Jordan Weeks heads the Wisconsin Department of Natural Resources' Mississippi River team. He was stationed on the shore of the Black River near the La Crosse Airport last Thursday, helping direct teams of boats trying to capture any invasive carp lurking in the backwaters of the Mississippi River.
The Wisconsin DNR is working with the Minnesota DNR, U.S. Fish & Wildlife Services and the U.S. Geological Survey to try a new method to detect and remove invasive carp species.
Called the "modified unified method," Weeks said the biologists used thousand-foot block nets to section off parts of the river where they know invasive carp have been found.
"They tend to like these little deeper areas with very little current at this time of year. So we section these areas off and we use (underwater) sound and electricity to herd the fish into smaller and smaller cells until we can get around them with a seine (net)," Weeks said.
The seine acts as a fence, drawing in the invasive carp so biologists can remove them from the water.
Weeks said the method originated in China but has been modified by U.S. wildlife officials to remove invasive species like silver, bighead and grass carp from highly populated areas.
He said Wisconsin and Minnesota officials became interested in the method after a commercial fisherman caught almost 50 invasive carp last March near La Crosse.
"We’re using it to see first of all, how many are here, and second as a ... learning experience: how does it work where there aren't very many fish and how efficient are we?" Weeks said.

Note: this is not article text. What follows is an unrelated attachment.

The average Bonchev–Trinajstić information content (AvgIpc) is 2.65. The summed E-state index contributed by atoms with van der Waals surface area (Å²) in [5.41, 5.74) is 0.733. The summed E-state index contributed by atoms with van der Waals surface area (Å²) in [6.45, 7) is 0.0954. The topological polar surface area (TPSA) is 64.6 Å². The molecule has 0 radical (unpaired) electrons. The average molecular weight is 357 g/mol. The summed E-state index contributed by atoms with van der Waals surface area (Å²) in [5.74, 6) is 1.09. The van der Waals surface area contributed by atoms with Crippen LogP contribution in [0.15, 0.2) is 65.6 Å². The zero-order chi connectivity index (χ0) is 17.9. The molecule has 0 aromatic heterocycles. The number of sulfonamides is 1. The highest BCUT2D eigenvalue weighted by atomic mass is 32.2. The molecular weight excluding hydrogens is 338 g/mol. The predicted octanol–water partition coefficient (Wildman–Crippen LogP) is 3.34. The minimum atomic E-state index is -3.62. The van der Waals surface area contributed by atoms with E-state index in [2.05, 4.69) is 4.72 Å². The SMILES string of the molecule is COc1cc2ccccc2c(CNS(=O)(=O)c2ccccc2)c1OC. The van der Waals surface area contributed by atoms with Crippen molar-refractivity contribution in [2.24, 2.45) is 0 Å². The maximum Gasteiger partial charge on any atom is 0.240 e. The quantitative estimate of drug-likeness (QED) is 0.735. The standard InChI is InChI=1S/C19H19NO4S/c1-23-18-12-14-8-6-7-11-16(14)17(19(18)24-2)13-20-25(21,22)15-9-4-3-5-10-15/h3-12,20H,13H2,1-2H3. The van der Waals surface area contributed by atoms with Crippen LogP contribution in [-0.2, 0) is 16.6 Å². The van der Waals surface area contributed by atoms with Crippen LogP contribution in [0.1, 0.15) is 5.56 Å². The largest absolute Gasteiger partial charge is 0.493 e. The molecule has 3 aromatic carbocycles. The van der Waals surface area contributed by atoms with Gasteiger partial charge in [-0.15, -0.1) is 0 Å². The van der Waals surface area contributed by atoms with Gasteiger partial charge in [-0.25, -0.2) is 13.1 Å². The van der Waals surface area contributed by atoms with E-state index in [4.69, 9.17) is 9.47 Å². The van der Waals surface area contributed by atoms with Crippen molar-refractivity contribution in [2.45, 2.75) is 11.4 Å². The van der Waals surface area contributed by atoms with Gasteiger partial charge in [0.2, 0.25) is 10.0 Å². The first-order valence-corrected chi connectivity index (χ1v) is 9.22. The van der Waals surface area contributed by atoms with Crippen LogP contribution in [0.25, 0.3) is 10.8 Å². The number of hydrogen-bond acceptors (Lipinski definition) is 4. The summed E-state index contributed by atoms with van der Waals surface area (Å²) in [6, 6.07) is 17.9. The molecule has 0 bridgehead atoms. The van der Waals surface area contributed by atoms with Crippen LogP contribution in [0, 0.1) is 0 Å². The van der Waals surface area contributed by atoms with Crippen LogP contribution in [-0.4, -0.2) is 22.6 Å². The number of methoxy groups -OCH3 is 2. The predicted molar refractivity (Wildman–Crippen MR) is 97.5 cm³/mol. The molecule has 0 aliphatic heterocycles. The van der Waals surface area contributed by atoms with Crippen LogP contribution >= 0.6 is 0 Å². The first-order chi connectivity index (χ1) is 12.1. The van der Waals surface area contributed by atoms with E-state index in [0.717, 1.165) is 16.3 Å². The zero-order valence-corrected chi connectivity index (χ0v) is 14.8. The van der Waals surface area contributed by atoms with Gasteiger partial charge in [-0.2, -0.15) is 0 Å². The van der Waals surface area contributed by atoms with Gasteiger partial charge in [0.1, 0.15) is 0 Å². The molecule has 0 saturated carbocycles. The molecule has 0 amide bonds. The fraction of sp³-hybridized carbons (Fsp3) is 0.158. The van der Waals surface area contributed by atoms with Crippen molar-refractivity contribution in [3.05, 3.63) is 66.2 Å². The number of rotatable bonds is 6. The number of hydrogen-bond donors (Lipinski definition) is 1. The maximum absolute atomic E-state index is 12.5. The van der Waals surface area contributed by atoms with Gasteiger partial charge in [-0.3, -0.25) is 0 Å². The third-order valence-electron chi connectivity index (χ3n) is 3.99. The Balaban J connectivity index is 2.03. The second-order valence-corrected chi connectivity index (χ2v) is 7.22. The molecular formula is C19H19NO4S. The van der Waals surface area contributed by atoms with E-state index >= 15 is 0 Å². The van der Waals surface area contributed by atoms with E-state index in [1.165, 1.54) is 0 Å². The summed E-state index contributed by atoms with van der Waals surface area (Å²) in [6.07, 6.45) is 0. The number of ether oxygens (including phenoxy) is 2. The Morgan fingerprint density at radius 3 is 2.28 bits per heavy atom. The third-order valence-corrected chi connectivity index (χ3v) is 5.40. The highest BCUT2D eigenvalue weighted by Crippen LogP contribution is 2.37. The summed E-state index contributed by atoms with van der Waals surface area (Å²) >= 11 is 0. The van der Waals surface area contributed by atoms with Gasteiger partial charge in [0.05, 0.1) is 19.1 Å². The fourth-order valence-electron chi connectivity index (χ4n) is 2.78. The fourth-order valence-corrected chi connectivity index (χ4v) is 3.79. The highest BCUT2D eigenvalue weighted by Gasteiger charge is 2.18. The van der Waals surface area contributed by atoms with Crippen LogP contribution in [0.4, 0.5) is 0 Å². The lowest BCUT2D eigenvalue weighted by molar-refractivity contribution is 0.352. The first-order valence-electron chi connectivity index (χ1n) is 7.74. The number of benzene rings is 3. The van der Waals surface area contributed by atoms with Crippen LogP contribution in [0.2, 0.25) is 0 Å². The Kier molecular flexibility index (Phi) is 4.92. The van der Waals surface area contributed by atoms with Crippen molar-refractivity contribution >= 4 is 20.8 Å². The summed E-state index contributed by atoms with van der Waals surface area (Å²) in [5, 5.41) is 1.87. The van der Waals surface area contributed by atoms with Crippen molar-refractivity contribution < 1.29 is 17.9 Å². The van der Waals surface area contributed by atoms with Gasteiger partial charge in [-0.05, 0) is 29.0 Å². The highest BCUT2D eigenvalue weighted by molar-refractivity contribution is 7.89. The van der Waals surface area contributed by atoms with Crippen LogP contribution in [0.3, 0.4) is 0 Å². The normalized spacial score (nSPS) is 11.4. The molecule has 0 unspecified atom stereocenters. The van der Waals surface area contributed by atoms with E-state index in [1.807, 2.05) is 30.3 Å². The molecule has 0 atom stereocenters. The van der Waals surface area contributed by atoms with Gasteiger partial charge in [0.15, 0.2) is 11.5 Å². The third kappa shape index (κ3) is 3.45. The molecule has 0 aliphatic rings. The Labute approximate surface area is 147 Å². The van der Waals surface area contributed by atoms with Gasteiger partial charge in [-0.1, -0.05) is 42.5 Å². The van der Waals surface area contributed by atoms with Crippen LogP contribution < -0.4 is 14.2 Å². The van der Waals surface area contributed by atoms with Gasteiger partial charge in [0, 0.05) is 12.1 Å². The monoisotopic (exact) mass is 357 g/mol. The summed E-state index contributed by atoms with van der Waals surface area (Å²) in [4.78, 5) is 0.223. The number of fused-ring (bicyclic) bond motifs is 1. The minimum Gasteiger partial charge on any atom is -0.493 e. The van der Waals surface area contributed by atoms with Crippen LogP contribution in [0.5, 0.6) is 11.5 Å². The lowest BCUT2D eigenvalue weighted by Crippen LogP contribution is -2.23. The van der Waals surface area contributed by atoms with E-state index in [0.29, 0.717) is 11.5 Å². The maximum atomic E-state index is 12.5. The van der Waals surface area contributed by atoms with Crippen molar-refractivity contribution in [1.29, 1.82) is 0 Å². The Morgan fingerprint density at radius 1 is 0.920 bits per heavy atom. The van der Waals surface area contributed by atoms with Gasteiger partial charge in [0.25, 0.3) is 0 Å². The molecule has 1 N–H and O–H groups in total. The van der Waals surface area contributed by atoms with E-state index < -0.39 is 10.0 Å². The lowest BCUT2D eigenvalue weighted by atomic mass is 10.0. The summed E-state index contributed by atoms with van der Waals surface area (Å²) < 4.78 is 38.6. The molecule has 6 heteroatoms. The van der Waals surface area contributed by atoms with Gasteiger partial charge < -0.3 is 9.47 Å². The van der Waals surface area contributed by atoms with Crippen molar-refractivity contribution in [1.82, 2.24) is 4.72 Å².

Weeks said the agencies started the work on April 5 and were planning to keep working for up to 10 days.
After hours of driving the fish and placing nets on Thursday, the team of biologists were left with a net full of flopping fish near shore, where they sorted out and released the native species by hand.
In the end, no invasive carp were found. But Randy Hines, wildlife biologist with the U.S. Geological Survey, said the group caught 29 silver carp the day before, with at least 35 carp avoiding capture by jumping the net.
Hines said most native fish aren't caught in the final net.
"By using sound underwater that is appropriate for the hearing range of (invasive) carp, they can be driven using those speakers on boats," Hines said. "Native fish will tend to run and hide as opposed to being driven by these sounds and electrofishing boats."
Hines said removing the invasive species helps reduce pressure on native fish, allowing them to compete less for resources. He said silver carp and other species have been spotted in increasing numbers in the area and wildlife officials hope the new method could be a tool to manage the spike.
"We’re determining whether the technique could be used for rapid response in the future. If they see new invasions or the population is increasing in a local area, they could go in there and do something about it," Hines said.